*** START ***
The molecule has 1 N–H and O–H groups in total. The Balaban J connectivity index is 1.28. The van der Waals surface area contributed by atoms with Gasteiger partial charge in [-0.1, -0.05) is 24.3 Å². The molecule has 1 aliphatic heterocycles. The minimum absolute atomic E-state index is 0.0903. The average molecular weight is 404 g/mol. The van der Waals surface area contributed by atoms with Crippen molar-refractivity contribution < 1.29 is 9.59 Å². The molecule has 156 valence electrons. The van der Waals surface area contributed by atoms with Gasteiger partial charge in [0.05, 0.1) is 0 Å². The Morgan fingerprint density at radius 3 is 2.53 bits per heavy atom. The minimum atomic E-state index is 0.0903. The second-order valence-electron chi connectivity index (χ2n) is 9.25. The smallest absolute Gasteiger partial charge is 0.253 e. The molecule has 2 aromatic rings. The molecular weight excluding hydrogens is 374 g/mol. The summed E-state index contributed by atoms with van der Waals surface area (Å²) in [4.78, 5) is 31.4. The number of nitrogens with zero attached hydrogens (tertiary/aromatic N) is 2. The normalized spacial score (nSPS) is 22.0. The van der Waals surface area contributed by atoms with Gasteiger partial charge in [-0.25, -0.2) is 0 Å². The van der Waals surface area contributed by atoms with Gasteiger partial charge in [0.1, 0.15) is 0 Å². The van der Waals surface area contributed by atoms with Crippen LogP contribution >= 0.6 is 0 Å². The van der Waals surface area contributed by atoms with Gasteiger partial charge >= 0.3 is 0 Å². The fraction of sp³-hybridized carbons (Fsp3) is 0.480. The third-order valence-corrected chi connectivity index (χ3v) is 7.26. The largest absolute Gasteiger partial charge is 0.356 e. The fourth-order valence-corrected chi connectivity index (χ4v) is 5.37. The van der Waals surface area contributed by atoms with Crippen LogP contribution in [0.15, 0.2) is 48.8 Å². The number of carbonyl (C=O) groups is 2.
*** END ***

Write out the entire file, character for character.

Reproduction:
The molecule has 1 N–H and O–H groups in total. The Balaban J connectivity index is 1.28. The van der Waals surface area contributed by atoms with Gasteiger partial charge in [-0.1, -0.05) is 24.3 Å². The molecule has 1 aliphatic heterocycles. The minimum absolute atomic E-state index is 0.0903. The average molecular weight is 404 g/mol. The van der Waals surface area contributed by atoms with Crippen molar-refractivity contribution < 1.29 is 9.59 Å². The molecule has 156 valence electrons. The van der Waals surface area contributed by atoms with Gasteiger partial charge in [0.05, 0.1) is 0 Å². The Morgan fingerprint density at radius 3 is 2.53 bits per heavy atom. The minimum atomic E-state index is 0.0903. The second-order valence-electron chi connectivity index (χ2n) is 9.25. The smallest absolute Gasteiger partial charge is 0.253 e. The molecule has 2 aromatic rings. The molecular weight excluding hydrogens is 374 g/mol. The summed E-state index contributed by atoms with van der Waals surface area (Å²) in [4.78, 5) is 31.4. The number of nitrogens with zero attached hydrogens (tertiary/aromatic N) is 2. The normalized spacial score (nSPS) is 22.0. The van der Waals surface area contributed by atoms with Gasteiger partial charge in [-0.25, -0.2) is 0 Å². The van der Waals surface area contributed by atoms with Gasteiger partial charge in [0.1, 0.15) is 0 Å². The van der Waals surface area contributed by atoms with Crippen LogP contribution >= 0.6 is 0 Å². The van der Waals surface area contributed by atoms with Gasteiger partial charge >= 0.3 is 0 Å². The fraction of sp³-hybridized carbons (Fsp3) is 0.480. The third-order valence-corrected chi connectivity index (χ3v) is 7.26. The largest absolute Gasteiger partial charge is 0.356 e. The fourth-order valence-corrected chi connectivity index (χ4v) is 5.37. The van der Waals surface area contributed by atoms with Crippen LogP contribution in [0.15, 0.2) is 48.8 Å². The number of carbonyl (C=O) groups is 2.